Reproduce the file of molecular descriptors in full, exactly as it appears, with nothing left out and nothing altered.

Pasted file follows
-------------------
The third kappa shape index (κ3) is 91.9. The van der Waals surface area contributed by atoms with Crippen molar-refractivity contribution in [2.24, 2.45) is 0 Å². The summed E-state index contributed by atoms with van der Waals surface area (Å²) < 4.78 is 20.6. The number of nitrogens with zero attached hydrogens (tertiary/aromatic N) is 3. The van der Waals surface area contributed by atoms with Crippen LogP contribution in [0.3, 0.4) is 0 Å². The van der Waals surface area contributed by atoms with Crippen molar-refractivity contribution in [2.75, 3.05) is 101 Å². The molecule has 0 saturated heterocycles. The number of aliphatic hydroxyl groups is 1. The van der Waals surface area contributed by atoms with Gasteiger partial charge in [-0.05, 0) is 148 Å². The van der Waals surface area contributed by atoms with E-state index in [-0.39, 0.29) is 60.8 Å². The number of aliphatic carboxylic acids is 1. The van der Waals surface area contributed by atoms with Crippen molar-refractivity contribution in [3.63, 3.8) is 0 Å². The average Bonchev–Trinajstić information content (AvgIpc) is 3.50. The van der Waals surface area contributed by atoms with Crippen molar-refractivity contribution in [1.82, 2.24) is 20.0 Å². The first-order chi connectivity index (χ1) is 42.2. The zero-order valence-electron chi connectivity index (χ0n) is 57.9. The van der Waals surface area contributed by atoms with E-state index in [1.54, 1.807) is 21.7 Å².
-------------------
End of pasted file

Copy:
The third kappa shape index (κ3) is 91.9. The van der Waals surface area contributed by atoms with Crippen molar-refractivity contribution in [2.24, 2.45) is 0 Å². The summed E-state index contributed by atoms with van der Waals surface area (Å²) < 4.78 is 20.6. The number of nitrogens with zero attached hydrogens (tertiary/aromatic N) is 3. The van der Waals surface area contributed by atoms with Crippen LogP contribution in [0.3, 0.4) is 0 Å². The van der Waals surface area contributed by atoms with Crippen molar-refractivity contribution in [2.75, 3.05) is 101 Å². The molecule has 0 saturated heterocycles. The number of aliphatic hydroxyl groups is 1. The van der Waals surface area contributed by atoms with Gasteiger partial charge in [-0.05, 0) is 148 Å². The van der Waals surface area contributed by atoms with E-state index in [-0.39, 0.29) is 60.8 Å². The number of aliphatic carboxylic acids is 1. The van der Waals surface area contributed by atoms with Crippen molar-refractivity contribution in [3.63, 3.8) is 0 Å². The average Bonchev–Trinajstić information content (AvgIpc) is 3.50. The van der Waals surface area contributed by atoms with Crippen molar-refractivity contribution in [1.82, 2.24) is 20.0 Å². The first-order chi connectivity index (χ1) is 42.2. The zero-order valence-electron chi connectivity index (χ0n) is 57.9. The van der Waals surface area contributed by atoms with E-state index in [1.54, 1.807) is 21.7 Å².